■ Have you ever been on the verge of gambling more than you’re prepared to lose, and just before you place your bet something deep inside you makes you stop?
__According to the Whittier Daily News, a team of neuroscientists headed by Dr. Colin Camerer, professor of behavioral economics at the California Institute of Technology (CalTech) in Pasadena, California, believe they’ve pinpointed the part of the brain responsible for expressing the fear of losing money.
__That point is within the amygdala, the almond-shaped mass located deep inside each cerebral hemisphere.
__To prove their thesis, researches gave participants $50 that they could either keep or gamble. Subjects were given several gambling choices that came with a 50-50 chance of winning. Most participants chose to gamble when given the potential to gain four times what they were investing, but they would reject opportunities to double their money. Most subjects would not even risk $15 for the chance to win $20.
__However, there were two participants in the experiment who had damaged amygdalae, and their approaches to gambling varied greatly from the rest of the group who had healthy amygdalae: The participants with damaged amygdalae would gamble more money than they could win! One subject, with the initial S.M., would risk $12 to win $10. According to Dr. Camerer, these results connect an aversion to monetary loss with an aversion to fear.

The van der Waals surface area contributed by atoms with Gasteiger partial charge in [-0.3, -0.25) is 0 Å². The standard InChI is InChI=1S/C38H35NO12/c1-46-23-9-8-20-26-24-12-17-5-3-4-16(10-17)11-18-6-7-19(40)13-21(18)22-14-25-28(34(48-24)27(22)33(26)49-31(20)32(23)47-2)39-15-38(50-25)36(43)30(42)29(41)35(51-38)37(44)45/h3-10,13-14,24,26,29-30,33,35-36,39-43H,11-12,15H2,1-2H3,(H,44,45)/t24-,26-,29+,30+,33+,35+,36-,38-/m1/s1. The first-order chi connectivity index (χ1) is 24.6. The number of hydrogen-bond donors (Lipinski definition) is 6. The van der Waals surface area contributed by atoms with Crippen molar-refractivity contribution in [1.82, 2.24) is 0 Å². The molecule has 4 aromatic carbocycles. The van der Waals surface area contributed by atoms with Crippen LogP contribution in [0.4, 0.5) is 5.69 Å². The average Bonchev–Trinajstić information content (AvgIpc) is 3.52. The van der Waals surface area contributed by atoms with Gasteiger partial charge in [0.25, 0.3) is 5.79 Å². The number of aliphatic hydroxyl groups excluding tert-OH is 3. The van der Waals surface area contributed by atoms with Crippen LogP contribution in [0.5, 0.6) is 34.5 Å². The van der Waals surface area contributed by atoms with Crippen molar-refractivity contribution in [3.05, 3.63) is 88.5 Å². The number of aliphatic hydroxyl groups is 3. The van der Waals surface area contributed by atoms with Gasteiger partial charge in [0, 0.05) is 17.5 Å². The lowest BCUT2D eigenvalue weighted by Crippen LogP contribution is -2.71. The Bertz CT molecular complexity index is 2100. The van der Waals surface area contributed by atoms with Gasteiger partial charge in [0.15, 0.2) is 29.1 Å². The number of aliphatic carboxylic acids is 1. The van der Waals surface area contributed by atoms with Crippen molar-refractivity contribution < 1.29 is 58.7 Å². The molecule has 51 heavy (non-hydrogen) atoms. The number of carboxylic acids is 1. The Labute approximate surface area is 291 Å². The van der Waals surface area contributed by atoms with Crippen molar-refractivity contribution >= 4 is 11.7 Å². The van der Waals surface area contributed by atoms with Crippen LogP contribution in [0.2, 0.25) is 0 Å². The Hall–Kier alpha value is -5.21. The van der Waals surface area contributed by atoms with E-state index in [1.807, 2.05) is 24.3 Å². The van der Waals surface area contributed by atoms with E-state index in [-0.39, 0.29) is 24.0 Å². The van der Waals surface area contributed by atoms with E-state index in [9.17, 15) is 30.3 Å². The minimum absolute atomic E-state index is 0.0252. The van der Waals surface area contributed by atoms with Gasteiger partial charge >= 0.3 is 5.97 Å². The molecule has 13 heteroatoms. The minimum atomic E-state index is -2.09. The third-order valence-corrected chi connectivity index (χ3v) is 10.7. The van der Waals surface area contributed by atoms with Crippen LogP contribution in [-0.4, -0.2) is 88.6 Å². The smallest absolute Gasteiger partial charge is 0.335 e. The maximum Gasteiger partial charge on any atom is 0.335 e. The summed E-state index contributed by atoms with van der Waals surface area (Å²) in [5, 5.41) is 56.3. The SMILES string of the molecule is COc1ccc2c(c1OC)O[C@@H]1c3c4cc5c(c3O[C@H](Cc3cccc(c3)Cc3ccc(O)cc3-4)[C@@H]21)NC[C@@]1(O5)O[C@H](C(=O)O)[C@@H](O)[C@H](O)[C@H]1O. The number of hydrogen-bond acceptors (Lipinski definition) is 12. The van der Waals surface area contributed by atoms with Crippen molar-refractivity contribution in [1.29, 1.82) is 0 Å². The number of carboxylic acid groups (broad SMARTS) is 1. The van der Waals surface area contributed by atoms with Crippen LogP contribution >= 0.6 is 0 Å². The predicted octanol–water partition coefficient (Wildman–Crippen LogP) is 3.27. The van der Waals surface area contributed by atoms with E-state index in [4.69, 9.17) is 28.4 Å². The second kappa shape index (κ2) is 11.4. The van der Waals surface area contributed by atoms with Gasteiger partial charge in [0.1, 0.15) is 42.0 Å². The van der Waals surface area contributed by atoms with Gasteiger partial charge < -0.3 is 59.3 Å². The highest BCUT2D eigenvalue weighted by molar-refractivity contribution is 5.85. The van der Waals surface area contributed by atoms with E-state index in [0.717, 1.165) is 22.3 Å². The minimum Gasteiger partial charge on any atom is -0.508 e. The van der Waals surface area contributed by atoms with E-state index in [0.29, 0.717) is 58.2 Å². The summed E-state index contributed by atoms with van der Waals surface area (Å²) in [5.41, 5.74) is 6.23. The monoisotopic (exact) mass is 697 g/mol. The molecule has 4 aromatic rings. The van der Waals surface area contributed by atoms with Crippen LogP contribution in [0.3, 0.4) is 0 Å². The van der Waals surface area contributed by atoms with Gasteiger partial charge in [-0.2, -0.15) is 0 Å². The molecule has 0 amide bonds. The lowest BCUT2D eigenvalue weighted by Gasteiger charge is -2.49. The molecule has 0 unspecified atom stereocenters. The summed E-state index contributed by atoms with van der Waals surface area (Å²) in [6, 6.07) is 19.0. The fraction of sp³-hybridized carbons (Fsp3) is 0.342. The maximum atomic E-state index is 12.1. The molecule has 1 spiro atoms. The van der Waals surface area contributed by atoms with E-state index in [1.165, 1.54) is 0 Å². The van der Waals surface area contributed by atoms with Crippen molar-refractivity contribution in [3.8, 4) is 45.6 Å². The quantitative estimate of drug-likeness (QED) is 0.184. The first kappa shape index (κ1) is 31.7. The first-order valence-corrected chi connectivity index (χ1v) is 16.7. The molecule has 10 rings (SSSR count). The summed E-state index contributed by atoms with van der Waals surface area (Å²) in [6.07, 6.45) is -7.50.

__As the rest of S.M.’s brain is healthy, researchers have used S.M. in other experiments to study the amygdala. For example, when S.M. was shown pictures of people expressing emotions, she recognizes almost every emotion except for fear.
__“The amygdala is like this warning dog that goes off when someone gets too close to you, but [S.M.’s] doesn’t go off,” says Dr. Camerer. He notes, however, that the amygdala doesn’t always have the final say in the matter of gambling. In a casino setting, alcohol and social pressures may trump the gambler’s fear of loss and keep them playing longer. [bw]